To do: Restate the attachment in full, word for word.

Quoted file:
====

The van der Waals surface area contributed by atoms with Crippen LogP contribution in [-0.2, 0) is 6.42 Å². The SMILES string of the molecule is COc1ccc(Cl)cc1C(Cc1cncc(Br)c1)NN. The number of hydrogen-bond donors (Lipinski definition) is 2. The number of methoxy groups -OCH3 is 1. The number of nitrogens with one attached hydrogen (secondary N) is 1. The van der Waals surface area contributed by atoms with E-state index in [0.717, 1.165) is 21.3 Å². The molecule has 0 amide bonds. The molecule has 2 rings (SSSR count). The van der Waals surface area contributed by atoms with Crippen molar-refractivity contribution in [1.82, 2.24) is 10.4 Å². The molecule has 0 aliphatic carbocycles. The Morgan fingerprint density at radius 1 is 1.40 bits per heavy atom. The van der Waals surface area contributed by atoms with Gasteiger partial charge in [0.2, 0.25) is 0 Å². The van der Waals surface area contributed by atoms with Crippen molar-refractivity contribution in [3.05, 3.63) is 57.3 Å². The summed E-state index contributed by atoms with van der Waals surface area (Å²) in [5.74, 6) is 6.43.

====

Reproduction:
The van der Waals surface area contributed by atoms with Crippen LogP contribution in [-0.2, 0) is 6.42 Å². The SMILES string of the molecule is COc1ccc(Cl)cc1C(Cc1cncc(Br)c1)NN. The number of hydrogen-bond donors (Lipinski definition) is 2. The number of methoxy groups -OCH3 is 1. The number of nitrogens with one attached hydrogen (secondary N) is 1. The van der Waals surface area contributed by atoms with E-state index in [0.717, 1.165) is 21.3 Å². The molecule has 0 amide bonds. The molecule has 2 rings (SSSR count). The van der Waals surface area contributed by atoms with Crippen molar-refractivity contribution in [1.82, 2.24) is 10.4 Å². The molecule has 0 aliphatic carbocycles. The Morgan fingerprint density at radius 1 is 1.40 bits per heavy atom. The van der Waals surface area contributed by atoms with Gasteiger partial charge in [0.2, 0.25) is 0 Å². The van der Waals surface area contributed by atoms with Crippen molar-refractivity contribution in [3.05, 3.63) is 57.3 Å². The summed E-state index contributed by atoms with van der Waals surface area (Å²) in [5.74, 6) is 6.43.